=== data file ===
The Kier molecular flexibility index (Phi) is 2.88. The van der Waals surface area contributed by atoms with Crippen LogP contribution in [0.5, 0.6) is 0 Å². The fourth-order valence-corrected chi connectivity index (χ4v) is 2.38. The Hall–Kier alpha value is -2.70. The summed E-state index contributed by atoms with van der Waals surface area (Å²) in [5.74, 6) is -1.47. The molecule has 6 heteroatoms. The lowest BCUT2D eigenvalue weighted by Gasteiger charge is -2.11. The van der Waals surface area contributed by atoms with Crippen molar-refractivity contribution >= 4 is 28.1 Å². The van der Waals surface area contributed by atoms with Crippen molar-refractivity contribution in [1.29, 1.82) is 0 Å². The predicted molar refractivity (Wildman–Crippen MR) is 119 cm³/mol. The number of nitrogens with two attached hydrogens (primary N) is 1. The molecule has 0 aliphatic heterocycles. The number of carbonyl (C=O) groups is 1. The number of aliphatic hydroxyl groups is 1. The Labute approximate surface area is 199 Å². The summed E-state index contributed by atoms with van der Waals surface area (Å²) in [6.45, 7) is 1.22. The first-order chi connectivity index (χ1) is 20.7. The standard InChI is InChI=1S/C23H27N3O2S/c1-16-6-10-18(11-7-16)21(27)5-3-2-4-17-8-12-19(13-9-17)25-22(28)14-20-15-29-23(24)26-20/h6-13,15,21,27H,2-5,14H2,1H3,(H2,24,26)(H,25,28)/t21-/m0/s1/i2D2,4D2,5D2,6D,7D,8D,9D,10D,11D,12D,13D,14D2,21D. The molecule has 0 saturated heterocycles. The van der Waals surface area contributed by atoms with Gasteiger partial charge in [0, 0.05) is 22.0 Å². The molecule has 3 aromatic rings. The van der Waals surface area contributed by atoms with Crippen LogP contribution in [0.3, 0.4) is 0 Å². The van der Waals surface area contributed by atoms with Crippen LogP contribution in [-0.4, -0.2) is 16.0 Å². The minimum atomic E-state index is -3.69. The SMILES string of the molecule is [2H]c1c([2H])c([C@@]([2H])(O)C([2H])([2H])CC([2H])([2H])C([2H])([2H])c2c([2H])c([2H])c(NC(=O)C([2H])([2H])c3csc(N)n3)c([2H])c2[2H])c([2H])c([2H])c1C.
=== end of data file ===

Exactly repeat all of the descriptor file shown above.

The Kier molecular flexibility index (Phi) is 2.88. The van der Waals surface area contributed by atoms with Crippen LogP contribution in [0.5, 0.6) is 0 Å². The fourth-order valence-corrected chi connectivity index (χ4v) is 2.38. The Hall–Kier alpha value is -2.70. The summed E-state index contributed by atoms with van der Waals surface area (Å²) in [5.74, 6) is -1.47. The molecule has 6 heteroatoms. The lowest BCUT2D eigenvalue weighted by Gasteiger charge is -2.11. The van der Waals surface area contributed by atoms with Crippen molar-refractivity contribution >= 4 is 28.1 Å². The van der Waals surface area contributed by atoms with Crippen molar-refractivity contribution in [1.29, 1.82) is 0 Å². The predicted molar refractivity (Wildman–Crippen MR) is 119 cm³/mol. The number of nitrogens with two attached hydrogens (primary N) is 1. The molecule has 0 aliphatic heterocycles. The number of carbonyl (C=O) groups is 1. The number of aliphatic hydroxyl groups is 1. The Labute approximate surface area is 199 Å². The summed E-state index contributed by atoms with van der Waals surface area (Å²) in [6.45, 7) is 1.22. The first-order chi connectivity index (χ1) is 20.7. The standard InChI is InChI=1S/C23H27N3O2S/c1-16-6-10-18(11-7-16)21(27)5-3-2-4-17-8-12-19(13-9-17)25-22(28)14-20-15-29-23(24)26-20/h6-13,15,21,27H,2-5,14H2,1H3,(H2,24,26)(H,25,28)/t21-/m0/s1/i2D2,4D2,5D2,6D,7D,8D,9D,10D,11D,12D,13D,14D2,21D. The molecule has 0 saturated heterocycles. The van der Waals surface area contributed by atoms with Gasteiger partial charge in [0, 0.05) is 22.0 Å². The molecule has 3 aromatic rings. The van der Waals surface area contributed by atoms with Crippen LogP contribution in [0.3, 0.4) is 0 Å². The van der Waals surface area contributed by atoms with Crippen LogP contribution in [-0.4, -0.2) is 16.0 Å². The minimum atomic E-state index is -3.69. The SMILES string of the molecule is [2H]c1c([2H])c([C@@]([2H])(O)C([2H])([2H])CC([2H])([2H])C([2H])([2H])c2c([2H])c([2H])c(NC(=O)C([2H])([2H])c3csc(N)n3)c([2H])c2[2H])c([2H])c([2H])c1C.